Hydrangeas, such as Annabelle, may have a 10-inch diameter white flower head. These plants have a tendency to fall over on their slender stems, especially after a rainstorm. Artificial supports protect top-heavy hydrangeas.
A physical support is often not needed to prop up hydrangeas. Putting a support, such a tomato plant, in the middle of a shrub like hydrangea works but may look unpleasant. Some gardeners simply bunch and tie the stems of the hydrangea together.
A short trellis system that blends into hydrangeas will not call attention to the fact that hydrangeas need trellising. Sinking the limbs of sturdy branches into the ground and tying hydrangea stalks to them with garden twine help to hold the plant upright.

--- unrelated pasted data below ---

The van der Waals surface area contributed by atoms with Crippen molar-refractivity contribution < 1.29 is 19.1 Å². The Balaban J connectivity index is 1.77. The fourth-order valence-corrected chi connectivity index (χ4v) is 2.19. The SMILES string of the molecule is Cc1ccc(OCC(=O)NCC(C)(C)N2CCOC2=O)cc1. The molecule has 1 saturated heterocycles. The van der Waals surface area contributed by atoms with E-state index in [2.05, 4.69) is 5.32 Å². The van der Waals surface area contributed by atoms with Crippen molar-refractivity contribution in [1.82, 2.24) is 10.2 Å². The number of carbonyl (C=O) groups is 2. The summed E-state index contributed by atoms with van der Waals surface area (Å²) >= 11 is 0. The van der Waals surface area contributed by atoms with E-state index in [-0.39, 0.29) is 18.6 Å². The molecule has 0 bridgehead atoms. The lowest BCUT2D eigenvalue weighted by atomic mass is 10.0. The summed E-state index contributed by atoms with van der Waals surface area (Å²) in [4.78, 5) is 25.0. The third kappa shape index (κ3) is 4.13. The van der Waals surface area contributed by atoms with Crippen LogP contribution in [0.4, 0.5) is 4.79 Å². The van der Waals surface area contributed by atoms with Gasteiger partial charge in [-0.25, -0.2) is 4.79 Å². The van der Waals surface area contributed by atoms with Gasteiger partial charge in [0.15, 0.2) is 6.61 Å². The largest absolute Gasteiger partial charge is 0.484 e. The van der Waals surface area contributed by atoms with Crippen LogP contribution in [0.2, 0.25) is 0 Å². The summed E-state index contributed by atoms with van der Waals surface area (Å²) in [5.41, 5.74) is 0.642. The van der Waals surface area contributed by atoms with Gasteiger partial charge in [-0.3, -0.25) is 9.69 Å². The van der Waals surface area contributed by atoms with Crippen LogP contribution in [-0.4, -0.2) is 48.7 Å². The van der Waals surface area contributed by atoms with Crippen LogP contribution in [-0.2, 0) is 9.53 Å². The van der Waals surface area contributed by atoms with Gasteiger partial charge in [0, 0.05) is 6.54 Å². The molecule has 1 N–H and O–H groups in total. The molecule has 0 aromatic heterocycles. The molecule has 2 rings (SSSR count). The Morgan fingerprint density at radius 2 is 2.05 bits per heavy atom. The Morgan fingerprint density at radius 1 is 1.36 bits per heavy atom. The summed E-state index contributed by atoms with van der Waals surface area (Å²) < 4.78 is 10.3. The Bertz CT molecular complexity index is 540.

Hydrangea plants often flop over because pruning allows larger flowers to grow. When pruning hydrangeas, measure to a point 18 to 24 inches from the ground before cutting. The framework of old growth will support the weight of the flowers better. At the same time, the flowers that emerge will not be so large that they fall over.
Tracy Morris has been a freelance writer since 2000. She has published novels and numerous online articles. Her work has appeared in national magazines and newspapers including "Ferrets," "CatFancy," "Lexington Herald Leader" and "The Tulsa World." She holds a Bachelor of Arts in journalism from the University of Arkansas.